The campaign to maintain the recycled water flow to the Macquarie River also questioned Regis’s Resources claims of economic benefit to the local Bathurst economy.  “Regis want over half the amount of water used by the entire Bathurst population and economy but offered a return to the local economy of only 2% at most”.  It was notable that Regis had made the offer of the same 150 jobs to nearby towns – Orange and Blayney at different times,” Ms Carpenter said.  Studies into the impacts of the diversion of water away from the Macquarie reflected loss of water to downstream irrigators and farms and a deterioration on the health of the river but failed to asses the value of the recovering fishery downstream, tourism or the amenity of the river to the community.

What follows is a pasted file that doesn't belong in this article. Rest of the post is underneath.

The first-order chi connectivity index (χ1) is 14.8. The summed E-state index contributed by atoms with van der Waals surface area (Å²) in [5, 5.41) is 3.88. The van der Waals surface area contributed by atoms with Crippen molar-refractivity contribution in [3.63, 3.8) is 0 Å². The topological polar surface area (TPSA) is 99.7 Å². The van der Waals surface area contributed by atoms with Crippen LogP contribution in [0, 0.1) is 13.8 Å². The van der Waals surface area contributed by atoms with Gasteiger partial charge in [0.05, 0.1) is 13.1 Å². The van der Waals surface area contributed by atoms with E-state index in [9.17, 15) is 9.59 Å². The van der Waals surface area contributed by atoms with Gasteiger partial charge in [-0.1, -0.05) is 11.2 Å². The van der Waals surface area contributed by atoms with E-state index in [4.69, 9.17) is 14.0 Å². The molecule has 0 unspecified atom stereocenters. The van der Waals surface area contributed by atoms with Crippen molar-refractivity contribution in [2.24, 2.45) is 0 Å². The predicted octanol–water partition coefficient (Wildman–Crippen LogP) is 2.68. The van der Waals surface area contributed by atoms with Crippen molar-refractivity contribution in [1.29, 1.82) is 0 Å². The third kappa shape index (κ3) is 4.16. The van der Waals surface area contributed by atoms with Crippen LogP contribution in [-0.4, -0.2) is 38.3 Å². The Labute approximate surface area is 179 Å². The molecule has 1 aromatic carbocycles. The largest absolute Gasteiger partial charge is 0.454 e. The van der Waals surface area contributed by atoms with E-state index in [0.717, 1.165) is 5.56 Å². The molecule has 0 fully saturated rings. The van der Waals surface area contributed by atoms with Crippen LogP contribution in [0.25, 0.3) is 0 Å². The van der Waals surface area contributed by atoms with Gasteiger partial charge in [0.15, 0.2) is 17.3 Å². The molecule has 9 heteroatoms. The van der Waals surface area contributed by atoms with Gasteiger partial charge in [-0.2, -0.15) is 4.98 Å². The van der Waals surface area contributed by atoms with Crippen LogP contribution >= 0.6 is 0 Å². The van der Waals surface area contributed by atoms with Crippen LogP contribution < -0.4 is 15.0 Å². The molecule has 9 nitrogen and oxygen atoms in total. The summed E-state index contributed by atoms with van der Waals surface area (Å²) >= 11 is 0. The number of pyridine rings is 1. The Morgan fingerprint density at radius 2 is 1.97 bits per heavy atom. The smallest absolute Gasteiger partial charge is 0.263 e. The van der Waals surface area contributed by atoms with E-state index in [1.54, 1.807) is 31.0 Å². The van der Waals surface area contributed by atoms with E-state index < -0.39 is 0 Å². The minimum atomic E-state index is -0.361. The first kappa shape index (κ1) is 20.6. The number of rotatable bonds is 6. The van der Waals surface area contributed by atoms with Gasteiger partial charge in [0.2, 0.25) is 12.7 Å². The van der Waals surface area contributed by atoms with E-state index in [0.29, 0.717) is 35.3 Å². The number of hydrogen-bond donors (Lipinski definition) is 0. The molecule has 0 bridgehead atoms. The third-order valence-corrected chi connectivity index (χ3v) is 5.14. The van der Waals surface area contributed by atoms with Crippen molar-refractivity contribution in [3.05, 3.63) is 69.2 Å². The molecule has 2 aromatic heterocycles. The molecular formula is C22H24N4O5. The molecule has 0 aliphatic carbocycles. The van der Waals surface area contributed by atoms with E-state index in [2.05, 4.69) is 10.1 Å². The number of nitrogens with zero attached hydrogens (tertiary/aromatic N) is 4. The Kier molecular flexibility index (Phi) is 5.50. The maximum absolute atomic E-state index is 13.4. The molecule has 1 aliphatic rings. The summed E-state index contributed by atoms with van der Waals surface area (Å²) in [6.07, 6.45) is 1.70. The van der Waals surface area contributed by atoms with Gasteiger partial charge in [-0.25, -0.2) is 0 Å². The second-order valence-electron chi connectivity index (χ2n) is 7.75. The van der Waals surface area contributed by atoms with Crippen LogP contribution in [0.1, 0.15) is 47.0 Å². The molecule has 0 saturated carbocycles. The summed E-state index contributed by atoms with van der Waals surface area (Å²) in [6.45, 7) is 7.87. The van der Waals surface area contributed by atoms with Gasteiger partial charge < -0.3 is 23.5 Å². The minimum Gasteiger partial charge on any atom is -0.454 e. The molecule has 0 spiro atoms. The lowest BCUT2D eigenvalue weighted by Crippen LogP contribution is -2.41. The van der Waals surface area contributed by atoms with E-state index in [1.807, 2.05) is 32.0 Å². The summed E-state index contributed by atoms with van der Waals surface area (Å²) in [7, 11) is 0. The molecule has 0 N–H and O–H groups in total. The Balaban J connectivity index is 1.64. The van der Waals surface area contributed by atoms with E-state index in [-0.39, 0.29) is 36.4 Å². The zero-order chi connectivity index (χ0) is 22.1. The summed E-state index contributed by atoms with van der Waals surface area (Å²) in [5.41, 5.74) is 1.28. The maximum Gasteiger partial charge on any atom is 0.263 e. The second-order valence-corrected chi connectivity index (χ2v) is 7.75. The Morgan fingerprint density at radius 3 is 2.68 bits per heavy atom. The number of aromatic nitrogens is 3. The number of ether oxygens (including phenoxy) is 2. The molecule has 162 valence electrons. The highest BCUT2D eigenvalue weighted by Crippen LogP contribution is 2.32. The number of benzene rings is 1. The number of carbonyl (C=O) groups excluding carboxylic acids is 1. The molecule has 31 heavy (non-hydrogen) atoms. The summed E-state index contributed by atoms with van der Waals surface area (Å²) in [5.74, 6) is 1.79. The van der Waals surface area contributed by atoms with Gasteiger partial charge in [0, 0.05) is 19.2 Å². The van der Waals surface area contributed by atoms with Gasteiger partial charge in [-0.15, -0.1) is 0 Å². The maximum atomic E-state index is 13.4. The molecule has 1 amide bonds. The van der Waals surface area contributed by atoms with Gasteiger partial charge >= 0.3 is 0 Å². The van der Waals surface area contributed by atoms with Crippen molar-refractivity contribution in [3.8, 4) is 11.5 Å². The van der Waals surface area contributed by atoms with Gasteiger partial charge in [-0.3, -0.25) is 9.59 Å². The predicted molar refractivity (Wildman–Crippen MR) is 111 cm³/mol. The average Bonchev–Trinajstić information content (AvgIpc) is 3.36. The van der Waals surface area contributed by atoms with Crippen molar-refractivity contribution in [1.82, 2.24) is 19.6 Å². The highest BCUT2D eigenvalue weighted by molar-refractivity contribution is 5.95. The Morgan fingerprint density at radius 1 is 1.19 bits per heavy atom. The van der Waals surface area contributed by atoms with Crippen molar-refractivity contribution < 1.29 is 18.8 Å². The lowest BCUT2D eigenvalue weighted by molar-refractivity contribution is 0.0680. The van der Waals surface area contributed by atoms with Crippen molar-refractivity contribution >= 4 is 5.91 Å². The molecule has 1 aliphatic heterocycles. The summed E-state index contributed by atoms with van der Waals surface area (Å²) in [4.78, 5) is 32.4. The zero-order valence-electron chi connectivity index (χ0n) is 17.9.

What had not been evaluated, said Ms Carpenter, is the cost to our community, our river our water security and the environment, and what value we should place on our precious water.  The campaign adopted the popular slogan “Water More Precious than Gold”.

Council voted to defer the decision and to call for an Environmental Impact Statement by the company.  One councilor Monica Morse voted for an outright rejection of the sale.

Regis Resources board will decide whether to lodge a Development Application and to prepare an EIS without securing a water source for its proposed mine.  This process would take up to eighteen months before any further offer for purchase of water is made.  Plans for construction of a pipeline to the Kings Plain mine site are on hold.